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CalAttorney2
CalAttorney2, Attorney
Category: Business Law
Satisfied Customers: 10237
Experience:  I am a businesses law attorney, with experience advising and representing owners and investors.
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I create and sell weight loss products online, so the

Customer Question

I create and sell weight loss products online, so the business is quite risky due to FTC regulations. I was told that I should create a corporation instead of an LLC to better protect myself and separate each product that I create into its separate LLC
which the corporation owns, which I am the owner of. Is this a good method? Also is there any benefits legally if there were to be a lawsuit if I was the sole owner of the corporation or if I added other members like my parents to it? Would that decrease the
liability at all because I can easily add my parents and they are trustworthy. Could the government then go after my parents assets as well if I do this? It seems to be a good way to make the business stronger, but in turn also riskier if they are able to
penetrate the business and go after all personal assets of each member.
Submitted: 1 year ago.
Category: Business Law
Expert:  CalAttorney2 replied 1 year ago.

Dear Customer,

I believe you have been somewhat misinformed. Both a Corporation and an LLC will give your personal assets "limited liability" protection. And it does not make any difference (from a liability perspective) how many owners (members for an LLC, or shareholders for a corporation) there are for your entity.

However, I do think you should invest in meeting with a local attorney to help you with setting up your business.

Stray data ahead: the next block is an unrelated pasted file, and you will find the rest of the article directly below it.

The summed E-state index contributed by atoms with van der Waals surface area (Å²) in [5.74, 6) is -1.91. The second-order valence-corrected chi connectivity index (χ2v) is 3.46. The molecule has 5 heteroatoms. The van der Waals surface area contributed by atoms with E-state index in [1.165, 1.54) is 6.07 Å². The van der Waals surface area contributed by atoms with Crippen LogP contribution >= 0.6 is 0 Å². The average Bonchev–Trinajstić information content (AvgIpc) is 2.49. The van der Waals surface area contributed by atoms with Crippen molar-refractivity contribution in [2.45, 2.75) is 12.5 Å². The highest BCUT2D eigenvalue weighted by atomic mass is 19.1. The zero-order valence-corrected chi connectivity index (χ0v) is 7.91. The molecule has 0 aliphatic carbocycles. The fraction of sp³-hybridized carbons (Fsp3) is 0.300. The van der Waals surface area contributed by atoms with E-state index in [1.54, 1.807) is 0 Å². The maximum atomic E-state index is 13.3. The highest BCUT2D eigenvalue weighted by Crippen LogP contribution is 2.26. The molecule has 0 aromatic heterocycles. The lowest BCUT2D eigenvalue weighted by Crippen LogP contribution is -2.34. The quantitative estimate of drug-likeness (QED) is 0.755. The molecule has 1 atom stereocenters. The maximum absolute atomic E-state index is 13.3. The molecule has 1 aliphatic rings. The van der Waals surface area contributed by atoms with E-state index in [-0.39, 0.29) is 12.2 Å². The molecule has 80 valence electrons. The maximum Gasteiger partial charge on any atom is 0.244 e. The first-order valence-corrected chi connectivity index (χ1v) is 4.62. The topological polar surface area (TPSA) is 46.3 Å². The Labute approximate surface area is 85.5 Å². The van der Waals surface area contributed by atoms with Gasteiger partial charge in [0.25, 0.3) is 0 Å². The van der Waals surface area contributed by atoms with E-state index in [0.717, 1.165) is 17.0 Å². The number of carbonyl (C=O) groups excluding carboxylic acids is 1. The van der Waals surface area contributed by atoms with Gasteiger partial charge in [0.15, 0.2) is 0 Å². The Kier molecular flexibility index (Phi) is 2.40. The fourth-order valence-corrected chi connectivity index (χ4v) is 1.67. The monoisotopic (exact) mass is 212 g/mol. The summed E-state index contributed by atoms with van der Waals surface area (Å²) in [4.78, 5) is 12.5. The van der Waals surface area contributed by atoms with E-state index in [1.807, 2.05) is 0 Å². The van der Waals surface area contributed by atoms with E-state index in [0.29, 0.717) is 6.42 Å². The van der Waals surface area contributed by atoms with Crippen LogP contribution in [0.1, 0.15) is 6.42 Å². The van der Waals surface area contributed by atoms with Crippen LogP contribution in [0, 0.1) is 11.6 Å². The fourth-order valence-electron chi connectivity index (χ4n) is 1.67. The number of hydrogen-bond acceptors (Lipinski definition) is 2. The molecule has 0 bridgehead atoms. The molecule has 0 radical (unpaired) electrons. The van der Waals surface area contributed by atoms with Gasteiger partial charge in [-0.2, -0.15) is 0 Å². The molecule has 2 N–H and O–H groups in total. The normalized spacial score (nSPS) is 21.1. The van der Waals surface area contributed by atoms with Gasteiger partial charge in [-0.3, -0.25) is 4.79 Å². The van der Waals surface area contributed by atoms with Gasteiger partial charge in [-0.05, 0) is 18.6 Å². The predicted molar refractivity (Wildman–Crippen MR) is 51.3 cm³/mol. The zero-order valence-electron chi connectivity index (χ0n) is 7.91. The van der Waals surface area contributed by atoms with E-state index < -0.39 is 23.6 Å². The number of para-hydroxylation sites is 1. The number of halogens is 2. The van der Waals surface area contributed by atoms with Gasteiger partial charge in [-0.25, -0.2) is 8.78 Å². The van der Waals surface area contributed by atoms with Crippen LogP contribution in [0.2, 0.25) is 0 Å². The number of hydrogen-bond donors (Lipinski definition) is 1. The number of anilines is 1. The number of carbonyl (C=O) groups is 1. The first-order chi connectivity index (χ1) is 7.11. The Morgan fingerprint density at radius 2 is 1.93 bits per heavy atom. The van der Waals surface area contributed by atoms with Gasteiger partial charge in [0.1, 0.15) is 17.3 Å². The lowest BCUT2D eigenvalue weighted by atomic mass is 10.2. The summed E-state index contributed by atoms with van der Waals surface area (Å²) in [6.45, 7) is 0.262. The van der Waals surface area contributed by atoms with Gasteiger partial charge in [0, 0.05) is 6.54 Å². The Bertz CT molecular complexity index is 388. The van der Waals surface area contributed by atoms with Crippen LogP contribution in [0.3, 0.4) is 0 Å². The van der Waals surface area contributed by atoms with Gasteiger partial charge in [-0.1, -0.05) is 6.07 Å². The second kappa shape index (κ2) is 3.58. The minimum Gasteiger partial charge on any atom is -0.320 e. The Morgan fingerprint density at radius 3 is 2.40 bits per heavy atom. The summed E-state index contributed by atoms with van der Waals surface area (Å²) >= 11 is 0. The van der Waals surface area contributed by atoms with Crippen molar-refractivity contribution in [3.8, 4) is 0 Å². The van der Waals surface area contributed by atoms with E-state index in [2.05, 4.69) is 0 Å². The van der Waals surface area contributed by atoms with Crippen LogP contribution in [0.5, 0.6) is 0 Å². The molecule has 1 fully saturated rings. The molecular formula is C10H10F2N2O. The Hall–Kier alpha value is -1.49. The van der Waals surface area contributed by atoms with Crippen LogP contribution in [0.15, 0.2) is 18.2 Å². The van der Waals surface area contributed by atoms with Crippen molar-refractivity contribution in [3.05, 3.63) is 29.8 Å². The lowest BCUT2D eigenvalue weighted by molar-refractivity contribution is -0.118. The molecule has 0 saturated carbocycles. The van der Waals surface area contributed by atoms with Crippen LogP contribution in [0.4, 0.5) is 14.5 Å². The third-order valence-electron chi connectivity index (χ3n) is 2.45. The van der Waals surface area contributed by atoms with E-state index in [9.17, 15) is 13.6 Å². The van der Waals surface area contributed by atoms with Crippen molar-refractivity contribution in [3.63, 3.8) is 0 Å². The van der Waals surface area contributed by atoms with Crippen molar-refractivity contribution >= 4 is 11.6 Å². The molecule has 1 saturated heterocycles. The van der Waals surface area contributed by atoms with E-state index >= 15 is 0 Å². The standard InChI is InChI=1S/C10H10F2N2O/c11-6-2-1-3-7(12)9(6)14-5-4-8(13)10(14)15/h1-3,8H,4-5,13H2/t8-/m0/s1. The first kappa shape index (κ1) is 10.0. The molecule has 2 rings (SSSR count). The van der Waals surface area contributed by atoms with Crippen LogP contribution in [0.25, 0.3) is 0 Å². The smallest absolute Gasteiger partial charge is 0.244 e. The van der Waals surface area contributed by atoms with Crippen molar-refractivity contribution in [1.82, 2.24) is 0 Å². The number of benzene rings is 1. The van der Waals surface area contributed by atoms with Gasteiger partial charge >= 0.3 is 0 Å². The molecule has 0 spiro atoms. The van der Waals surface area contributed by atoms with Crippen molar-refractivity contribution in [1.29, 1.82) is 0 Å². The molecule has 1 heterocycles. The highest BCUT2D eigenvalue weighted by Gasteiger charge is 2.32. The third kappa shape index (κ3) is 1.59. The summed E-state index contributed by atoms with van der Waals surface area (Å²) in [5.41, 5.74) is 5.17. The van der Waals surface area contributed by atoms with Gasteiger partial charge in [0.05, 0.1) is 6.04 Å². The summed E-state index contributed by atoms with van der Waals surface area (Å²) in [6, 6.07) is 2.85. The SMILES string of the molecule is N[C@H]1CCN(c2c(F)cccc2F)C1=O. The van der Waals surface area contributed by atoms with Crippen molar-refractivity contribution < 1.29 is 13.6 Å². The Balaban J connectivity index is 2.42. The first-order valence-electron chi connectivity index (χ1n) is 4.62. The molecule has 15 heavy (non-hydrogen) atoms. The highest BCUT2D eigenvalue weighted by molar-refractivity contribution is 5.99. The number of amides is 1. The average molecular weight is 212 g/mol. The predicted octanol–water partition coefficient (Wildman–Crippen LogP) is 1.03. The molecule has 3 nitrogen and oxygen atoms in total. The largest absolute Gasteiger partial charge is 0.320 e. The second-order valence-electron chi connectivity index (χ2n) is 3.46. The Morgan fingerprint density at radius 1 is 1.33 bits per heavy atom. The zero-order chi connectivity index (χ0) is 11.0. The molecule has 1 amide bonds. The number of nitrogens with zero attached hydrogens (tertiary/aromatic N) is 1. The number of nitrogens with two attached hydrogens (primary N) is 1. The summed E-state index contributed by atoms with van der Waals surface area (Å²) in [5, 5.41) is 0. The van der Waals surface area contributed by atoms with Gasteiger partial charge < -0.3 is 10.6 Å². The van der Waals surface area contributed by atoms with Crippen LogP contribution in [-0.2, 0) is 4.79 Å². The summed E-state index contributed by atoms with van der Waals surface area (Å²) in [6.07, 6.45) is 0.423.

As far as which is best (LLC vs. S-Corp.) for tax purposes, you will need to speak with a local tax professional (accountant or tax attorney) as the best after tax return for you will depend on your entire financial portfolio (you need to factor in the offsets for each against your other earnings, liabilities, and assets). The answer is not always the same for everyone.As far as setting up the "tiered"; entities, this is not always necessary.As an abundance of caution, you can do this (it generally makes no difference for your tax purposes, but it can make a difference for liability as I will discuss). If one of your sub-entities were to suffer a loss (for example a negligence claim), the creditor could sue for damages against that entity. However, the other entities would not be liable for that loss, only that one. You see this a lot with property management companies (landlords that own more than one property), they will set up an LLC for each property, then have another LLC as their property manager. This makes sense for that type of entity as these are each individually fairly high value assets (you don't want to lose one due to a loss by the other), and there is a risk of loss (a negligent tenant could easily destroy a home, or a tenant could be injured on one of the properties), you wouldn't want to lose all of the properties due to a single home's loss.As long as the landlord in the above example had a reasonable insurance policy on the homes, there is little likelihood that the "corporate veil"; would be pierced (his business entity would be "adequately capitalized";) and the creditor would be left to collect against the insurance policy and whatever assets belonged to that LLC. The landlord's other LLCs would be permitted to continue doing business.As far as your company(ies) are concerned, you will want to speak with a local attorney for a formal risk evaluation (we can only provide "general legal information") but if the risk of loss is relatively small, and you believe that you have reasonable insurance or assets to cover foreseeable claims, it may be simply too cumbersome and unnecessary to create the tiered entities in the way you have described for your particular business operation. (But this is a business judgment call you must make, and a local attorney is going to be the best resource to provide you with formal advice on this issue).

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